|To use the system, you must install it…||لاستخدام النظام، يجب عليك تثبيت...√|
|لاستخدام النظام، يجب أن يُثبت ما يلي...x|
It is recommended to replace the passive form with an impersonal structure, using the gerund form (in Arabic: صيغة المصدر)
|Our message was saved.||
تم حفظ الرسالة.
|Your ad was created.||تم إنشاء الإعلان.|
Word order in a sentence
The information in a sentence should be put in a logical and chronological order.
|On the screen Creates Process Order Confirmation: Initial screen, enter the following data and press Enter||في الشاشة إنشاء تأكيد أمر عملية: شاشة التهيئة، أدخل البيانات التالية، ثم اضغط إدخال. √|
|اضغط إدخال في الشاشة إنشاء تأكيد أمر عملية: شاشة التهيئة وأدخل البيانات التالية. X|
Infinitive vs Imperative
Make sure to use an infinitive in the translation of texts that will appear as titles, menus, function buttons, quick info, and headers and use imperative in message texts.
|Create a master record (Title)||إنشاء سجل رئيسي √|
|قم بإنشاء سجل رئيسي. X|
|Fill in all required entry fields.(Message)||املأ كل حقول الإدخال المطلوبة. √|
|ملء كل حقول الإدخال المطلوبة. X|
Informal forms can only be found in local dialects of Arabic. Since Arabic translations are performed in Modern Standard Arabic (MSA), it is advisable to use simplified, neutral expressions that can be understood across the Arab region. Here is an example:
|Browser crash... go boom||لقد تعطل المتصفح/لقد طرأ عطل على المتصفح √|
|تعطل المتصفح... يا للأسف X|
On the other hand, avoid addressing the user in an overall formal, stilted way.
Masculine and Feminine Forms
We aim, where applicable, to produce a gender-neutral translation. Therefore, we would recommend a more generic and neutral way of addressing the end-user, as opposed to the singular masculine form. This can be achieved, for instance, by using the gerund form as in the following examples:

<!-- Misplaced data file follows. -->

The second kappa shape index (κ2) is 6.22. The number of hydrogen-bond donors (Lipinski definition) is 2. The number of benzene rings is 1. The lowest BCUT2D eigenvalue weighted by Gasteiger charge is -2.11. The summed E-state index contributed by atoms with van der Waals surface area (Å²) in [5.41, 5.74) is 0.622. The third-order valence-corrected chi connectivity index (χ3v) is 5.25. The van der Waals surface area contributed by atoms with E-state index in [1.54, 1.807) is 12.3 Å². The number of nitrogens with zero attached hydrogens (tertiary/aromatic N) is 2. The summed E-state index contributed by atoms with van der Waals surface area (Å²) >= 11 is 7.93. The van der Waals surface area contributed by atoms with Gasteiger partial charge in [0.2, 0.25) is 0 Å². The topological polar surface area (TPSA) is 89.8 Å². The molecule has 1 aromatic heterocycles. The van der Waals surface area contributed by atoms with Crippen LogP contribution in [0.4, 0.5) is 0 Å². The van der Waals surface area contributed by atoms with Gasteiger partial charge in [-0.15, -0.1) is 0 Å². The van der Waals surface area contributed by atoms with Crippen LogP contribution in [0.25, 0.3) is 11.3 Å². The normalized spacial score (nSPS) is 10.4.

|Must select a…||يجب اختيار...||The gerund form here ensures a gender-neutral translation|
|Enter your e-mail and password||الرجاء إدخال عنوان البريد الإلكتروني وكلمة المرور||The gerund form here ensures a gender-neutral translation|
Always follow Arabic punctuation rules.
All separators, periods, and spaces should be in Arabic not English forms. This can be done by switching to Arabic mode.
The semicolon is used as a super-comma to separate elements in a sentence of equal rank. It is also used as a soft period between two sentences to depict a closer relationship between the two sentences. In such a case, the semicolon can be left in the translated sentence (as an Arabic semicolon) or translated as in the following example:
|File deleted; fatal error found||تم حذف الملف نظرًا لاكتشاف خطأ فادح|
-Use the Arabic comma "،" (Shift + ن), not the English comma ","
|You cannot go to maintenance. For further information, see the long text.||لا يمكنك الانتقال إلى الصيانة. لمزيد من المعلومات، راجع النص الطويل. √|
|لا يمكنك الانتقال إلى الصيانة. لمزيد من المعلومات ,راجع النص الطويل. X|
When you have a set of values separated in English with commas and “or”/“and”, use Arabic conjunction "و/أو " after every value.
|You can use a document, a spreadsheet, and a database to create a table.||يمكنك استخدام مستند وجدول بيانات وقاعدة بيانات لإنشاء جدول. √|